X

By clicking “Accept All Cookies,” you agree to the storing of first- and third-party cookies on your device to enhance site navigation, analyze site usage, and assist in our marketing efforts

SPIN’s 7 Favorite Songs of the Week: A.G. Cook, Black Marble, and More

Welcome to our weekly roundup of the SPIN staff’s favorite new songs. Below, sample the best from helium-sucking pop satirists, post-punk disciples, and more.

A.G. Cook, “Superstar” (PC Music)

In these real-time times, PC Music has evolved fast enough that A.G. Cook has already reached his ’80s Elton stage: palpable corn fencing uncomfortably with club chintz. While Cook’s collective is more interested in preserving their pop cache than twisting the internet around their Animatronic fingers these days, he still makes plenty fun of it, tweaking his highest notes to sound like a pubescent, cracking droid. Get Chris Martin on the remix, preferably chipmunked beyond all recognition. — DAN WEISS

Black Marble, “Iron Lung” (Ghostly International)

The soothing bass, twinkling synths, and melancholy vocals are great and all, fuzzy and sentimental and ensconced in womb-like compression. But it’s that echoing drum cascade, which the song runs over once a measure like a repeating bump in the road, that sets “Iron Lung” apart from your garden-variety New Order throwback — giving the song an irresistible undertow, and, appropriate to its title, a breathe-in, breathe-out sense of pulsing life. — ANDREW UNTERBERGER

Daniel Woolhouse, “Map of the Moon” (37 Adventures)

The artist formerly known as Deptford Goth voluntarily withdrew from touring after releasing 2014’s Songs, but this week he reemerged under his given name, Daniel Woolhouse. If he’s worried that fans might lose track of him, he doesn’t show it. Crested with horns and better rooted in the R&B sound that Goth tunes usually glanced off of, “Map of the Moon” has a more robust presence than Woolhouse’s older work. Its choruses build as steadily as a tap being opened, but it’s the pockets of languid meandering that make it unabashedly pretty. — ANNA GACA

Hiss Golden Messenger, “Biloxi” (Merge)

Can you be a present family man and an on-the-road musician all at once? M.C. Taylor considers how we compartmentalize ourselves on Hiss Golden Messenger’s forthcoming record, Heart Like a Levee (he described feeing “wrenched apart by my responsibilities to my family and to my music,” while writing the record). Album opener “Biloxi,” presumably written while passing through the titular Mississippi town, captures Taylor’s sweet ennui with restless mid-tempo strums, topped by the singer’s rootsy twang. It stands to reason: He can wait to be on the road again. — RACHEL BRODSKY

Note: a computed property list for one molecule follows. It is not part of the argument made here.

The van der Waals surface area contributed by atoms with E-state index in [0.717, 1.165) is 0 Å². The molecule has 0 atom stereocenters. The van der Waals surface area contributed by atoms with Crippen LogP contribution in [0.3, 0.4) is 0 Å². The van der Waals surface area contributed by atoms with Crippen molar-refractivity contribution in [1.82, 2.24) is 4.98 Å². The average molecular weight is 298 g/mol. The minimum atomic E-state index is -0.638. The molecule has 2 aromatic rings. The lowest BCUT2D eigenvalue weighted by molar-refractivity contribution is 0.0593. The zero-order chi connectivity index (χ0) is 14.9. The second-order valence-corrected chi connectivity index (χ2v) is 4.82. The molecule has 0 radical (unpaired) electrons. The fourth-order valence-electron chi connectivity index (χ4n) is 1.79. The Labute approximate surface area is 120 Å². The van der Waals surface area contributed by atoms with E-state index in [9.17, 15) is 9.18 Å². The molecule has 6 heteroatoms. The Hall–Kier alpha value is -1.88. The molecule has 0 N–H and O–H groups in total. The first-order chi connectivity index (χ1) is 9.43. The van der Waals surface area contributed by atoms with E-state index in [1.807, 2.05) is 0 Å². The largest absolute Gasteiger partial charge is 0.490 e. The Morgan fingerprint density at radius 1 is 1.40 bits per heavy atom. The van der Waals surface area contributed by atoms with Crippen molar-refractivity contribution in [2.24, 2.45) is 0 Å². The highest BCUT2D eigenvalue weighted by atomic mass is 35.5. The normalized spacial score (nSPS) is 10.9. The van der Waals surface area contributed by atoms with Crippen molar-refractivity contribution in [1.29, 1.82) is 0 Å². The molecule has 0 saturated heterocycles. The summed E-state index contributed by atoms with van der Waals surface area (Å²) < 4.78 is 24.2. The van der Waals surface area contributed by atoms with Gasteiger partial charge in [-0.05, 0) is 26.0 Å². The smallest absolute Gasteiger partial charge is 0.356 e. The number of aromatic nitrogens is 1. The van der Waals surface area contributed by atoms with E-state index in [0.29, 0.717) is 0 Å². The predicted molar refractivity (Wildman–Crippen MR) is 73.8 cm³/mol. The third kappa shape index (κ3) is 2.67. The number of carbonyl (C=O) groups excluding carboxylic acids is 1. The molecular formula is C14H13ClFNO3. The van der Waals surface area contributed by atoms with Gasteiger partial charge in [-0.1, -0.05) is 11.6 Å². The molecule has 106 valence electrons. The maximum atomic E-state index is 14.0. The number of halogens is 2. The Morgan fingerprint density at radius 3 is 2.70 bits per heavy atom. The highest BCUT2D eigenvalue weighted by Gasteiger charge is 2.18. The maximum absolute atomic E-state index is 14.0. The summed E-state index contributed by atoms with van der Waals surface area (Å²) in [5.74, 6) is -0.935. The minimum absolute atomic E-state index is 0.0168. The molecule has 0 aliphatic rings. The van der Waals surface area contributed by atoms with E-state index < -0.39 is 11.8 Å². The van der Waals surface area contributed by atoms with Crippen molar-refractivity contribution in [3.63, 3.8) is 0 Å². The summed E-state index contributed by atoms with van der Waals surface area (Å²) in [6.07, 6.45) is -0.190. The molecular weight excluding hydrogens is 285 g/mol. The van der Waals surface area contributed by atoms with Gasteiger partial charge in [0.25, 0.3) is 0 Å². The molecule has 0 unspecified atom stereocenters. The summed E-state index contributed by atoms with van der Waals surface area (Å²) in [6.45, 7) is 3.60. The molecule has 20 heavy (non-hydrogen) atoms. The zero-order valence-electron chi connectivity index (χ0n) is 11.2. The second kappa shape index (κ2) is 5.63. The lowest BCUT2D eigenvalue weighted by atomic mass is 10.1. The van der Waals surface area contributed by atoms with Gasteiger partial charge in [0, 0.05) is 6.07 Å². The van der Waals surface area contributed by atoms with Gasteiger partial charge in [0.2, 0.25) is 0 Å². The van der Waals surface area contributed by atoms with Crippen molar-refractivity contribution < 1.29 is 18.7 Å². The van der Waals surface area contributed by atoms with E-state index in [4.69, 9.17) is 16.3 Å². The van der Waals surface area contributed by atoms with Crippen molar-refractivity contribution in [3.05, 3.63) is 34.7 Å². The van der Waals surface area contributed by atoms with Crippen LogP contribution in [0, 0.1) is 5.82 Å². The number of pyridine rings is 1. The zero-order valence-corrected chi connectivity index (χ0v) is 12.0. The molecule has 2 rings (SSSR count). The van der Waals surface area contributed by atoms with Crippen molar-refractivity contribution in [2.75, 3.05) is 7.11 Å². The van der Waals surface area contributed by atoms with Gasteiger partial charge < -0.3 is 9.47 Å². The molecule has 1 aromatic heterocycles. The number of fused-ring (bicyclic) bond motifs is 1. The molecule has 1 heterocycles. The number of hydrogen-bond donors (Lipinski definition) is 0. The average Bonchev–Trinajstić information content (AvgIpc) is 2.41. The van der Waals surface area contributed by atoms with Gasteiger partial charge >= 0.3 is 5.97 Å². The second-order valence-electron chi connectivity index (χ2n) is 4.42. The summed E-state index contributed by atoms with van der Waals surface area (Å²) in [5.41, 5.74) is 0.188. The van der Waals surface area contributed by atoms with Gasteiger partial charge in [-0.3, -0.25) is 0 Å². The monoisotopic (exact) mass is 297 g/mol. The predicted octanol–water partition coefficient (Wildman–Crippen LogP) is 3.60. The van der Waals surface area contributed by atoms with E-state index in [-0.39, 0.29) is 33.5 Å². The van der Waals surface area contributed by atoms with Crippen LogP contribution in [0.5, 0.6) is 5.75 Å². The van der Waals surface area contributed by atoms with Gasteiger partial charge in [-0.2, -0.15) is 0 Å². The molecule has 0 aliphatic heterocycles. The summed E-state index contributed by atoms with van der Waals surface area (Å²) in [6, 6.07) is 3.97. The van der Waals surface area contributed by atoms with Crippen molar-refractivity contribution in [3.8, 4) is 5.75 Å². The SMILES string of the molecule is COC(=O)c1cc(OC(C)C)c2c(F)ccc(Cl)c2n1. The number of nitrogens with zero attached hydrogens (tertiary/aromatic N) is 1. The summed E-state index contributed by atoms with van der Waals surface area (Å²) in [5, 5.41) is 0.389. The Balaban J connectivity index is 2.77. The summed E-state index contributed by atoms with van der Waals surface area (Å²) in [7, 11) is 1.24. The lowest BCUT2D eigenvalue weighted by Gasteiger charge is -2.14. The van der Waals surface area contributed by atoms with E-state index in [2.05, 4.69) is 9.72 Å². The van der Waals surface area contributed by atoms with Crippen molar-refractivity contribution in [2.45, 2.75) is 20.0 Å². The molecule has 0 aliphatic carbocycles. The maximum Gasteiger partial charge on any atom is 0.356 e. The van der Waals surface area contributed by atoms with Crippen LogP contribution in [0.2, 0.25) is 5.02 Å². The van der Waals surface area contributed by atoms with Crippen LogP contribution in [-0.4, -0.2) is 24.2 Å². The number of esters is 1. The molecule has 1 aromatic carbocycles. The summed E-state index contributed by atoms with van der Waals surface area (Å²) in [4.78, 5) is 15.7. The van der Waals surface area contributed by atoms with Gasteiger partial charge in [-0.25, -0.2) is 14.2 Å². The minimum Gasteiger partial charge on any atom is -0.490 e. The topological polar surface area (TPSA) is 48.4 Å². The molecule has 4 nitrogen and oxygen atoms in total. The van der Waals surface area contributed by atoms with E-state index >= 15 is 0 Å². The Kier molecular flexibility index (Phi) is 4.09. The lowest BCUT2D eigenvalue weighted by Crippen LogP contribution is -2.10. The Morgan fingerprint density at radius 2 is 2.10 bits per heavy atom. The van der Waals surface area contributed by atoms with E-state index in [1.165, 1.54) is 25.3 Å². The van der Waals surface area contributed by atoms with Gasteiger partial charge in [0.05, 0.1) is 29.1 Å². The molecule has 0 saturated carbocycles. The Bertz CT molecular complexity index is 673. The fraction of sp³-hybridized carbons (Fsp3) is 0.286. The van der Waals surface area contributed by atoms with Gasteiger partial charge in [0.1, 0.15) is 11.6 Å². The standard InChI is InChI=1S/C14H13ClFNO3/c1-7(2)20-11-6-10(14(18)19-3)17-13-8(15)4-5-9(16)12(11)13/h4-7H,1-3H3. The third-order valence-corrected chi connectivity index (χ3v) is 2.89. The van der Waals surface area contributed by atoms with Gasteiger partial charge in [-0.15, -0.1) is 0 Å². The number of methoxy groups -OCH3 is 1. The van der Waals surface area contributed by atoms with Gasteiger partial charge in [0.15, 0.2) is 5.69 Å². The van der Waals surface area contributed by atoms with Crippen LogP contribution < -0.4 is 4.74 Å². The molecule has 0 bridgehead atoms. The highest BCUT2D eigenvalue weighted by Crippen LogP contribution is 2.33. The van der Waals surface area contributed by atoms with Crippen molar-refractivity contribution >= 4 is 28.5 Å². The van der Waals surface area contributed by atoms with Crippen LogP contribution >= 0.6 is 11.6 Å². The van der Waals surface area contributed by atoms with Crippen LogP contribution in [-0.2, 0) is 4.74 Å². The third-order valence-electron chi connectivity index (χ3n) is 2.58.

John Lock feat. JVZEL, “Imagine” (Locked in Music)

Too few noticed John Lock wailing on the drums in the Glee Band, but they should have — he manned the kit all six seasons, after all. Now that the show’s reached its end, though, the musician, DJ, and actor puts on his producer hat for a new track: “Imagine,” an energetic electro-dance banger that sounds tailor-made for the nearest pool party and features Cali singer-songwriter JVZEL singing, “Could you imagine? / You give what I need.” The feeling is mutual. — MAYA LEWIS

Katie Dey, “Only to Trip and Fall Down Again” (Joy Void Recordings)

The paralyzing sadness of “Only to Trip and Fall Down Again” comes from neither the lyrics (they’re barely decipherable) nor the melody (there really isn’t a coherent one): Katie Dey’s palpable frustration wallows in the eerie noises of her own vast soundscape. The Melbourne-based artist’s pricks and glitches pop off in some echo chamber as she croons over a Sisyphean failure to stay upright, her voice tense and weary as a taut rubber band. — MATTHEW MALONE

Migos feat. Gucci Mane, “Now” (Quality Control)

Every night, there’s a millennial who lays prostrated in his bedroom, eyes glassy. “Why?” he asks. “Why does Sonny Digital go so hard?” These are lesser men. The bloodshot fury of Sonny Digital’s bass doesn’t break fellow Atlantians Gucci Mane and Migos — it sharpens them. Gucci glides over the beat (he delivers a fiercer performance on “Multi Millionaire LaFlare,” released this past Tuesday), but Migos are out here rapping like they’ve still got something to prove. Life itself isn’t as hard as Takeoff’s verse. — BRIAN JOSEPHS

Jump to comments